By Zairah Wooten
I am not an avid yogi but have taken my fair share of yoga classes. Needless to say, I was ecstatic to finally try aerial yoga at FLY & LOVE Yoga Lounge (www.flyandlove.yoga), and I was even more excited to hear that the new lounge is located around my neck of the woods, in Gresham, Texas.
This concept was first introduced to me by one of my boot camp instructors. I have seen her post pictures of herself hanging upside down and thought to myself, “Wow! That looks like a lot of fun, but will I be able to hold myself like that and not fall flat on my face?” She kept reassuring me that it’s not as bad as I think and I should give it a shot. Finally, I mustered up the courage and decided to try it for the first time.
Beth Pearson, owner, and instructor at FLY & LOVE Yoga, welcomed me to the lounge, and as soon as I stepped in, the vibrant colors and decorations put me into instant calm and relaxation. Beth has over thirteen years of teaching yoga under her belt, so immediately, I knew I was in good hands. With a bit of time before class, I was able to wander around and visit with Beth.
Zairah: So, is aerial yoga a fairly new concept?
Beth: Aerial yoga has emerged fairly recently from the surge in popularity during the 1990’s and early 2000’s, of both Western yoga and Cirque du Soleil-style aerial arts. Combining the ancient practice of yoga with aerial acrobatics dance is a new concept within the last decade.
Zairah: Can you briefly explain how aerial yoga works?
Beth: Aerial yoga uses a fabric hammock as a prop to support the body in traditional yoga poses, as well as variations on poses influenced by Pilates, dance, and aerial acrobatics. The hammock provides opportunities to suspend the body, creating space and decompression which are beneficial for the spine and other joints. The support provided by the hammock allows deep, controlled stretching without strain and also creates resistance which builds upper body and core strength.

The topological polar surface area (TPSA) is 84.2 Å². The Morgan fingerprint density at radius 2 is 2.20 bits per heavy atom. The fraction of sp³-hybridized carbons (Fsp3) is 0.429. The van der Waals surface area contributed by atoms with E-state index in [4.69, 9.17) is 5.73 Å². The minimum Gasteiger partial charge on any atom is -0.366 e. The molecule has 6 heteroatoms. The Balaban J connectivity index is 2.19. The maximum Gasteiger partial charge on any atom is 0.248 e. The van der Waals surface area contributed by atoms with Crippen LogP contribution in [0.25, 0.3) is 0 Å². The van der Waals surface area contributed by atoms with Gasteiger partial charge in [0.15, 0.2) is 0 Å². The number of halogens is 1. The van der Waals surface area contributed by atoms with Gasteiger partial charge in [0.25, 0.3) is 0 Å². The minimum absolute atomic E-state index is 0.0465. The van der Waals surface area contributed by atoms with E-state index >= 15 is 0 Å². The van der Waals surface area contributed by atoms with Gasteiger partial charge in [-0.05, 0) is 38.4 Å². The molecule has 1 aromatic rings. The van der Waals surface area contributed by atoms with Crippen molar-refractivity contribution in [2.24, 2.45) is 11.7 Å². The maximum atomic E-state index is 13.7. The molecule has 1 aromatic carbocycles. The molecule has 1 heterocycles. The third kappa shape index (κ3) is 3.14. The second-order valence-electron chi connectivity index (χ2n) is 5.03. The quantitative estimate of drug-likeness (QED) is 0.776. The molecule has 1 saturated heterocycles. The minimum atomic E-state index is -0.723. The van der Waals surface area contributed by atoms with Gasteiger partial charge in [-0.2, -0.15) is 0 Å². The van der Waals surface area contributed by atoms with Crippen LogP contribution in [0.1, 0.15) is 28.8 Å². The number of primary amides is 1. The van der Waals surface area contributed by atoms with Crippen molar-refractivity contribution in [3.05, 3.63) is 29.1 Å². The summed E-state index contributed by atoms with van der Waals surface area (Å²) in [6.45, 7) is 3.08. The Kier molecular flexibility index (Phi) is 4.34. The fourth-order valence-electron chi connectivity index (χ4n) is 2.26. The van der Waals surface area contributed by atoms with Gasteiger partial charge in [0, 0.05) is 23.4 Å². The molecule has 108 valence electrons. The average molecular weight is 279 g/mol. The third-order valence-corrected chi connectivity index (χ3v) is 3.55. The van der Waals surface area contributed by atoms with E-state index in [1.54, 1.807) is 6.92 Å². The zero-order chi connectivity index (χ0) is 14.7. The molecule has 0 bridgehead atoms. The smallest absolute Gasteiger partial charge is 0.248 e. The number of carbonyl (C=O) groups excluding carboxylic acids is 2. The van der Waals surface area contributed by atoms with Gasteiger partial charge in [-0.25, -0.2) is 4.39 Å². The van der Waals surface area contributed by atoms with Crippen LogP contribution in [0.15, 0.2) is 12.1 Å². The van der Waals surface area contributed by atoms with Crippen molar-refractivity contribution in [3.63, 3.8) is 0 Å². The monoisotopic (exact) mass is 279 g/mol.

Zairah: Do you have to be in good, physical shape to be able to take a class?
Beth: I would say, “Do you need to be in good, physical shape to go to a gym?” Our aerial yoga classes will hopefully help you get into better physical shape, so there is really no expectation that you start off anywhere other than exactly where you are. The comments I most often hear at the end of class are, first, “That was really fun!” usually followed by “It was harder than I expected!” But that comes from all sorts of people – total beginners, cross-fitters, runners, and yogis. Aerial yoga is a different kind of physical exercise, and so it presents a learning curve and a new sort of challenge for anyone who comes in for the first time, or the fifteenth time (Beth grins). In yoga, we really emphasize starting where you are, listening to your body, doing what feels right for you. There is a lot of permission to have fun and plenty of modifications and variations to allow you to go easier or go harder in most poses. (Aerial yoga is not recommended during pregnancy or for those with high blood pressure, heart disease, or glaucoma.)
Zairah: What is the demographic of FLY & LOVE Yoga?
Beth: Anyone and everyone are welcome! We have had yogis from ages 3 to late 70s, and everyone seems to enjoy it. Even though most of our attendance is female, men are always welcome, too.
Zairah: What made you decide to bring aerial yoga to Tyler?
Beth: At the end of last summer, I had the opportunity to work with Anna Carsons, owner of Mangos Dancesport on East Erwin St., and Megan Hutchings, founder of Tyler Sky Dance, as they were preparing to bring aerial acrobatics arts to Tyler. We felt that an aerial yoga program would be a good complement to the Sky Dance program, both as a preparatory practice for building up to the more challenging work of aerial arts and as an accessible alternative for those who might not be as comfortable working high off the ground. The aerial yoga classes at Mangos began October 1st, 2015, and were so well-received that it quickly became obvious we needed a designated studio to meet the demand for these unique classes.